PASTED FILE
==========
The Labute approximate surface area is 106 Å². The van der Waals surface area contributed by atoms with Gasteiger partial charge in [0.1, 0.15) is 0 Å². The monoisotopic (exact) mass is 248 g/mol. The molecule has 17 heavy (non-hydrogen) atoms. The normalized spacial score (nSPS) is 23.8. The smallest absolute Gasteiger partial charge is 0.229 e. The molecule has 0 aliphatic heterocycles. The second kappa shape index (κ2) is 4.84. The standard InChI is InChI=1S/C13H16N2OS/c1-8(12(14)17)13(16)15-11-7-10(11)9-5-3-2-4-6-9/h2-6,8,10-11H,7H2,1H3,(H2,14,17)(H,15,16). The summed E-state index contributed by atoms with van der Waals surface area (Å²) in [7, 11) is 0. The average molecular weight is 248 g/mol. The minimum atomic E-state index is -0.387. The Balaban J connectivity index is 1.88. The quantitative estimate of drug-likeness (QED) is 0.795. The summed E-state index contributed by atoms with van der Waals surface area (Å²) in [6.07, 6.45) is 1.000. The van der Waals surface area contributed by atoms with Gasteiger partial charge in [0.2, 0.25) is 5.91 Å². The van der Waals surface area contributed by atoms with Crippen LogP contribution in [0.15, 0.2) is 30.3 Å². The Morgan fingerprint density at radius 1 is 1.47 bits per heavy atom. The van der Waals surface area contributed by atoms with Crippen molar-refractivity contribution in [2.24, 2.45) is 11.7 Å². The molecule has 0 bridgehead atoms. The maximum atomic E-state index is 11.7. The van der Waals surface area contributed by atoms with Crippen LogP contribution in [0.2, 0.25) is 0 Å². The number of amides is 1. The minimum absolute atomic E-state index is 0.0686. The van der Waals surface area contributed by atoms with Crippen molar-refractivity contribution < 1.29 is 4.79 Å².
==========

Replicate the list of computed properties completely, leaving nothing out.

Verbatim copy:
The Labute approximate surface area is 106 Å². The van der Waals surface area contributed by atoms with Gasteiger partial charge in [0.1, 0.15) is 0 Å². The monoisotopic (exact) mass is 248 g/mol. The molecule has 17 heavy (non-hydrogen) atoms. The normalized spacial score (nSPS) is 23.8. The smallest absolute Gasteiger partial charge is 0.229 e. The molecule has 0 aliphatic heterocycles. The second kappa shape index (κ2) is 4.84. The standard InChI is InChI=1S/C13H16N2OS/c1-8(12(14)17)13(16)15-11-7-10(11)9-5-3-2-4-6-9/h2-6,8,10-11H,7H2,1H3,(H2,14,17)(H,15,16). The summed E-state index contributed by atoms with van der Waals surface area (Å²) in [7, 11) is 0. The average molecular weight is 248 g/mol. The minimum atomic E-state index is -0.387. The Balaban J connectivity index is 1.88. The quantitative estimate of drug-likeness (QED) is 0.795. The summed E-state index contributed by atoms with van der Waals surface area (Å²) in [6.07, 6.45) is 1.000. The van der Waals surface area contributed by atoms with Gasteiger partial charge in [0.2, 0.25) is 5.91 Å². The van der Waals surface area contributed by atoms with Crippen LogP contribution in [0.15, 0.2) is 30.3 Å². The Morgan fingerprint density at radius 1 is 1.47 bits per heavy atom. The van der Waals surface area contributed by atoms with Crippen molar-refractivity contribution in [2.24, 2.45) is 11.7 Å². The molecule has 0 bridgehead atoms. The maximum atomic E-state index is 11.7. The van der Waals surface area contributed by atoms with Crippen LogP contribution in [0.2, 0.25) is 0 Å². The number of amides is 1. The minimum absolute atomic E-state index is 0.0686. The van der Waals surface area contributed by atoms with Crippen molar-refractivity contribution < 1.29 is 4.79 Å².